Senate confirms Gorsuch to Supreme Court

Senate confirms Gorsuch to Supreme Court

The Senate confirmed circuit court judge Neil Gorsuch as the 113th Supreme Court justice Friday morning, April 7. 

Lawmakers confirmed Gorsuch in a 54-45 vote, ending more than a year of bitter partisan disputes over the ideological balance of the Supreme Court. Vice President Mike Pence presided over the confirmation as president of the Senate. Gorsuch will be sworn in on Monday.

Only three Democrats sided with the GOP majority. These were Sens. Joe Manchin of West Virginia, Heidi Heitcamp of North Dakota, and Joe Donnelly of Indiana. Sen. Johnny Isakson, R-Ga., was not present for the vote as he is recuperating from back surgery.

Earlier in the week, Sen. Jeff Merkley, D-Ore., delivered a filibuster against Gorsuch that lasted longer than fifteen hours. The Democrats stated that Gorsuch would not remain independent from President Donald Trump.  On Thursday, April 6, Senate Republicans successfully utilized the “nuclear option” that effectively terminated the filibuster for Supreme Court nominees by senate Democrats.

 “Today, for the first time in history, the theft of a Supreme Court seat has been completed, profoundly damaging the integrity of the court,”  Merkley said on Friday following the Gorsuch confirmation.

Senate Minority Leader Chuck Schumer, D-N.Y., said after the confirmation that there is no incentive for nominees to speak to the minority anymore.

Gorsuch replaces Justice Antonin Scalia, who died unexpectedly in February 2016.  The nation’s highest court has been operating with eight justices that eventually led to a prolonged fight over former President Barack Obama’s nominee, Judge Merrick Garland.  There were 11 months remaining in Obama’s term at the time.

Sen. Mitch McConnell, R-Ky., said that his chamber refused to take Garland’s nomination into consideration during a lame duck presidency until following the November general election. Gorsuch’s confirmation ended the longest Supreme Court vacancy since 1862 during the American Civil War.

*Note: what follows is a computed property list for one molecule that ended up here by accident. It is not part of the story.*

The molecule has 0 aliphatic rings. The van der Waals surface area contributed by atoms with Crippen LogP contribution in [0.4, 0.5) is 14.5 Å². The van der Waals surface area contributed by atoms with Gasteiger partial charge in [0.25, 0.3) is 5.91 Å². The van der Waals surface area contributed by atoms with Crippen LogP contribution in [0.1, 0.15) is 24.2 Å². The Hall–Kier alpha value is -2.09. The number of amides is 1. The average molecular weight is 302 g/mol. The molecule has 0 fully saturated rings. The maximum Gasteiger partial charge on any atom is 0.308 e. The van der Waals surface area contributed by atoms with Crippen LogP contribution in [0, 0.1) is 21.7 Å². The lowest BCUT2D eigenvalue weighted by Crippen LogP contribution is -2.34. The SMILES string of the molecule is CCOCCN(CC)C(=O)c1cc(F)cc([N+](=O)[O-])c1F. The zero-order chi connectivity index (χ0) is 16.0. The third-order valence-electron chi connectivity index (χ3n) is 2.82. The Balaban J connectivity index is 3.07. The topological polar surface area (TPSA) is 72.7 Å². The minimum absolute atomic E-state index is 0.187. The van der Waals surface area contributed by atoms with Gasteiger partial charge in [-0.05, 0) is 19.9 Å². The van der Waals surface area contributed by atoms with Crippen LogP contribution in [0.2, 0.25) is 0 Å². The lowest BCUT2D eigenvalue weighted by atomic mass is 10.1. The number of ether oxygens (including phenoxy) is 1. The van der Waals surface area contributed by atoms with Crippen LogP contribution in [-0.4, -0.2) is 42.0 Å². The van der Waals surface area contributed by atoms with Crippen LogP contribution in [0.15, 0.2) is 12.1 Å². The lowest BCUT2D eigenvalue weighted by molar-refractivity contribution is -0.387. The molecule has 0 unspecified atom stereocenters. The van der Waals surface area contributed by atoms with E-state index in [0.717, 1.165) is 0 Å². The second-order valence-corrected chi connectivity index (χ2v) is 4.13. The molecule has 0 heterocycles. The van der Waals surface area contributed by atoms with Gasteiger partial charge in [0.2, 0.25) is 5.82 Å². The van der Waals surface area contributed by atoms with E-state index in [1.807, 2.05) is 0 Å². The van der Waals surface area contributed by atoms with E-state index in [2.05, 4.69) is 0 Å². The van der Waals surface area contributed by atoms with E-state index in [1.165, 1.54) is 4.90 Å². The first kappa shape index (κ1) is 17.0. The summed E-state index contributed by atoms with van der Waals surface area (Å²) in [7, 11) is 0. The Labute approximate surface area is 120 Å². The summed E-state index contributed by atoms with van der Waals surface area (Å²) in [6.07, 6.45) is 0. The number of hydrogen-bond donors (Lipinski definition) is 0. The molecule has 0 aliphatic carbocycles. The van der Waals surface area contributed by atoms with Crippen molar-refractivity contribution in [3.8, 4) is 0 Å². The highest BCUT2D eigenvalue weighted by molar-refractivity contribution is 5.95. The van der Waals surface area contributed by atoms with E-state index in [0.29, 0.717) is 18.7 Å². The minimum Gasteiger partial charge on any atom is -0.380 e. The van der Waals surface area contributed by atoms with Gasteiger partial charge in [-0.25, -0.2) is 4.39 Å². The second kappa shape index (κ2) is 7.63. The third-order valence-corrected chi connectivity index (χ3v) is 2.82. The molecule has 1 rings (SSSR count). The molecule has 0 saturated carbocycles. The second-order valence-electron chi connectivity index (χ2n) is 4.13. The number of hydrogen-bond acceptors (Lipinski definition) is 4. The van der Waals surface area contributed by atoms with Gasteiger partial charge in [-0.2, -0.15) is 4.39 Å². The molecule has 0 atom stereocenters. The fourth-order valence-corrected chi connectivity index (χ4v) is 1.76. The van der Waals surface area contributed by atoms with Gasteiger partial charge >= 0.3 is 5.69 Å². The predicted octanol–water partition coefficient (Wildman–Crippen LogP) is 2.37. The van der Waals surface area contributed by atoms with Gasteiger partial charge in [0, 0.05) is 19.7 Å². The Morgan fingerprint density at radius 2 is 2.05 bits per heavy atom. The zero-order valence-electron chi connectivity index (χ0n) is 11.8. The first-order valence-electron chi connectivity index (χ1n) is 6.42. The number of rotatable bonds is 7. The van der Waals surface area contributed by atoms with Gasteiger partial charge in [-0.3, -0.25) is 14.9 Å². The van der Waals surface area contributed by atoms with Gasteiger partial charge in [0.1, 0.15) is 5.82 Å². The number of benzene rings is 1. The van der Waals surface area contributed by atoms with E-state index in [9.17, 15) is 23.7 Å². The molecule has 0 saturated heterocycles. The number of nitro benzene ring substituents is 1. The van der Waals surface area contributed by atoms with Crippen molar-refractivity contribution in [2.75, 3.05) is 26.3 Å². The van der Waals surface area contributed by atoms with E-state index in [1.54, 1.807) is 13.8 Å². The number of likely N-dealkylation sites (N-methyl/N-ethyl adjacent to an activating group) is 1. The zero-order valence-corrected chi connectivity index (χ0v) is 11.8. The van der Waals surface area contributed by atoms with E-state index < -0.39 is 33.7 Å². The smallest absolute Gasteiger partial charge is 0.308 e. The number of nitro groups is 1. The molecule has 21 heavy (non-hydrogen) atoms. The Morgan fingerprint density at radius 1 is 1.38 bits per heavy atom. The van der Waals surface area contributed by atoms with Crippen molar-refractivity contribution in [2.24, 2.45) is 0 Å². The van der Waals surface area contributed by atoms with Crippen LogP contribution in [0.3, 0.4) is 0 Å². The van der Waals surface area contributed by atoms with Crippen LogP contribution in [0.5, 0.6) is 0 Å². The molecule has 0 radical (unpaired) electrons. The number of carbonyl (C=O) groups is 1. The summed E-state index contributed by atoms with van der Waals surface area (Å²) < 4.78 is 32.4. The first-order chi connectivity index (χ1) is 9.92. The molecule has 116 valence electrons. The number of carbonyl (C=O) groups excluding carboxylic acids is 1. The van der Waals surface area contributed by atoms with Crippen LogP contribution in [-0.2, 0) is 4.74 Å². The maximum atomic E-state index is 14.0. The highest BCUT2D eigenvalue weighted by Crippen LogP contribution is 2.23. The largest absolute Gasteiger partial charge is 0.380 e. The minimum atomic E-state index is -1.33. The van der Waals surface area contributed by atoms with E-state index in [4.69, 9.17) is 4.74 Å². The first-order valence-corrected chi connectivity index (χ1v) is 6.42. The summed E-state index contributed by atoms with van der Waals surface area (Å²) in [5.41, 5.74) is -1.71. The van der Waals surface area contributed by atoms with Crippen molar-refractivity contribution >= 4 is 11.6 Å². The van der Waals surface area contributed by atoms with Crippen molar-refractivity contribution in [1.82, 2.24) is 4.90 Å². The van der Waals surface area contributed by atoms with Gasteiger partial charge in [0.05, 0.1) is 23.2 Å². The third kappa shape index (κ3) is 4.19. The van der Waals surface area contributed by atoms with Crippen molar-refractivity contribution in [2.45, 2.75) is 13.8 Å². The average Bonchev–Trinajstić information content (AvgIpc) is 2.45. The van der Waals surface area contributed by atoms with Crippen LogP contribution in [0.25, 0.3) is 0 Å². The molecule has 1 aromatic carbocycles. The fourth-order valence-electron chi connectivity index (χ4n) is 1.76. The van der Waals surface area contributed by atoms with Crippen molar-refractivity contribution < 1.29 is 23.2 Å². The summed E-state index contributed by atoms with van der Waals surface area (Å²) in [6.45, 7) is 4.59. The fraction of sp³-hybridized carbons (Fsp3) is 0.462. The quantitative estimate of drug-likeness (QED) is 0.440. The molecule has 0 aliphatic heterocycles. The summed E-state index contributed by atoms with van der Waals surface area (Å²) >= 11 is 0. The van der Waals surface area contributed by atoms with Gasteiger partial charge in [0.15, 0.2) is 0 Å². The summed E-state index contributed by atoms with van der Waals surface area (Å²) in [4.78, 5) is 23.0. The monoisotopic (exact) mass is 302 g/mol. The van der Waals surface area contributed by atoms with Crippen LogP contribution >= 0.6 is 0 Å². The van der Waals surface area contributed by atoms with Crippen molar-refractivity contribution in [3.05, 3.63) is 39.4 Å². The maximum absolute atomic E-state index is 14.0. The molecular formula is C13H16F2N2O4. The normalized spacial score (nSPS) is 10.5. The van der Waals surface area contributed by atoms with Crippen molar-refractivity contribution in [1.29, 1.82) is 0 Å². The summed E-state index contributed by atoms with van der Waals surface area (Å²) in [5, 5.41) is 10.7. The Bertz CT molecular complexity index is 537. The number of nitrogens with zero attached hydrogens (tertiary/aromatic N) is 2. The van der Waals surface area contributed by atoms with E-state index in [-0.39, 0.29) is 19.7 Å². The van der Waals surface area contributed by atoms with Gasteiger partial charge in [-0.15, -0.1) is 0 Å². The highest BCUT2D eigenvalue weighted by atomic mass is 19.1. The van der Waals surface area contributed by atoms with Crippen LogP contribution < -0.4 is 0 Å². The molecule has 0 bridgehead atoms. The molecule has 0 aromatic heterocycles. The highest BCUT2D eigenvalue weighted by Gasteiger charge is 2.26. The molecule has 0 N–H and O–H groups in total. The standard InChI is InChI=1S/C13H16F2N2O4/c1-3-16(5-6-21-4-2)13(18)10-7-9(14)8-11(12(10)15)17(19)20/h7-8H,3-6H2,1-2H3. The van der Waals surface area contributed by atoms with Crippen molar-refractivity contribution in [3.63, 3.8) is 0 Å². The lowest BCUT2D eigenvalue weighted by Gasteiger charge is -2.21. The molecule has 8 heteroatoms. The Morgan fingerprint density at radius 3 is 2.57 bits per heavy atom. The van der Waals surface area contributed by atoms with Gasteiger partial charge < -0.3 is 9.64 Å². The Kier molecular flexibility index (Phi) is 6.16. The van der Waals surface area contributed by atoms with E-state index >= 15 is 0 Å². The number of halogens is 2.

Gorsuch, 49, was the youngest Supreme Court nominee since former President George H.W. Bush nominated Clarence Thomas in 1991.  Thomas was 43 at the time.

Gorsuch joins fellow Supreme Court conservative justices Thomas, John Roberts, Samuel Alito and Anthony Kennedy.  Liberal justices on the high court include Ruth Bader Ginsburg, Stephen Breyer, Sonia Sotomayor and Elena Kagan.  Kennedy is considered the court’s swing vote.

Gorsuch will be able to join in on the private conferences, where justices decide to choose new cases to hear, as soon as April 13.  According to the Associated Press, some of the cases could involve expanding gun rights to include carrying concealed firearms in public, voting rights and allowing business owners the right to refuse service to LGBTQ citizens on religious grounds.

On April 19, the court will hear a case in which a church argues that Missouri violated the U.S. Constitution’s guarantee of religious liberties by denying the church funds for a playground project to improve playground safety due to a state ban on financial assistance to religious organizations.

In an issued statement, Trump referred to Gorsuch’s confirmation as “one of the most transparent and accessible in history, and his judicial temperament, exceptional intellect, unparalleled integrity, and record of independence makes him the perfect choice to serve on the Nation’s highest court.”

Trump added that Gorsuch “will serve the American people with distinction as he continues to faithfully and vigorously defend our Constitution.”

Gorsuch is a Denver-based judge who served on the U.S. Court of Appeals for the 10th Circuit. He is a graduate of Columbia University and Harvard Law School. 

(Photo Credit/Creative Commons)

Print Friendly